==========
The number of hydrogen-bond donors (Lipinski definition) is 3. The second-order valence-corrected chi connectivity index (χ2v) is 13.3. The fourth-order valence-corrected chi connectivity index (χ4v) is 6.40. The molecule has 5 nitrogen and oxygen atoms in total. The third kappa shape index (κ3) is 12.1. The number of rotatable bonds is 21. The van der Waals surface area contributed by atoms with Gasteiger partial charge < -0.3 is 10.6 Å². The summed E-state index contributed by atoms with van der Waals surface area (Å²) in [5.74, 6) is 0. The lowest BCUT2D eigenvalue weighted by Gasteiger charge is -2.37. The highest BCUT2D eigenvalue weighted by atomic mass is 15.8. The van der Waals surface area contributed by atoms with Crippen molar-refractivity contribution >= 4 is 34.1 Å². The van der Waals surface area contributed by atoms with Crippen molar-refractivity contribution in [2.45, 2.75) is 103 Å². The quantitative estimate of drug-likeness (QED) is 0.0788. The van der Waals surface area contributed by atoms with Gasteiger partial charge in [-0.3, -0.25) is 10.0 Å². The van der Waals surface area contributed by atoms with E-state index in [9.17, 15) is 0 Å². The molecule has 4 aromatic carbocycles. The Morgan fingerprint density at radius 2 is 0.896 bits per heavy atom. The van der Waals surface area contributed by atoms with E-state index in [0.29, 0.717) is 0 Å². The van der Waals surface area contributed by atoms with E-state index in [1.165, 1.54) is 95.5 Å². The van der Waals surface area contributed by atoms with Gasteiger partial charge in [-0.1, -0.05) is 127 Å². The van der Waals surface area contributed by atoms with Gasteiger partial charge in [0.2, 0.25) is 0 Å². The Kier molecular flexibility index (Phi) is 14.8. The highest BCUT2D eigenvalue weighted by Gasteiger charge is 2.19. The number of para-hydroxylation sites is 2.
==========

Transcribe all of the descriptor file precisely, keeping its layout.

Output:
The number of hydrogen-bond donors (Lipinski definition) is 3. The second-order valence-corrected chi connectivity index (χ2v) is 13.3. The fourth-order valence-corrected chi connectivity index (χ4v) is 6.40. The molecule has 5 nitrogen and oxygen atoms in total. The third kappa shape index (κ3) is 12.1. The number of rotatable bonds is 21. The van der Waals surface area contributed by atoms with Gasteiger partial charge < -0.3 is 10.6 Å². The summed E-state index contributed by atoms with van der Waals surface area (Å²) in [5.74, 6) is 0. The lowest BCUT2D eigenvalue weighted by Gasteiger charge is -2.37. The highest BCUT2D eigenvalue weighted by atomic mass is 15.8. The van der Waals surface area contributed by atoms with Crippen molar-refractivity contribution >= 4 is 34.1 Å². The van der Waals surface area contributed by atoms with Crippen molar-refractivity contribution in [2.45, 2.75) is 103 Å². The quantitative estimate of drug-likeness (QED) is 0.0788. The van der Waals surface area contributed by atoms with Gasteiger partial charge in [-0.3, -0.25) is 10.0 Å². The van der Waals surface area contributed by atoms with E-state index in [9.17, 15) is 0 Å². The molecule has 4 aromatic carbocycles. The Morgan fingerprint density at radius 2 is 0.896 bits per heavy atom. The van der Waals surface area contributed by atoms with E-state index in [0.29, 0.717) is 0 Å². The van der Waals surface area contributed by atoms with E-state index in [1.165, 1.54) is 95.5 Å². The van der Waals surface area contributed by atoms with Gasteiger partial charge in [-0.1, -0.05) is 127 Å². The van der Waals surface area contributed by atoms with Gasteiger partial charge in [0.2, 0.25) is 0 Å². The Kier molecular flexibility index (Phi) is 14.8. The highest BCUT2D eigenvalue weighted by Gasteiger charge is 2.19. The number of para-hydroxylation sites is 2.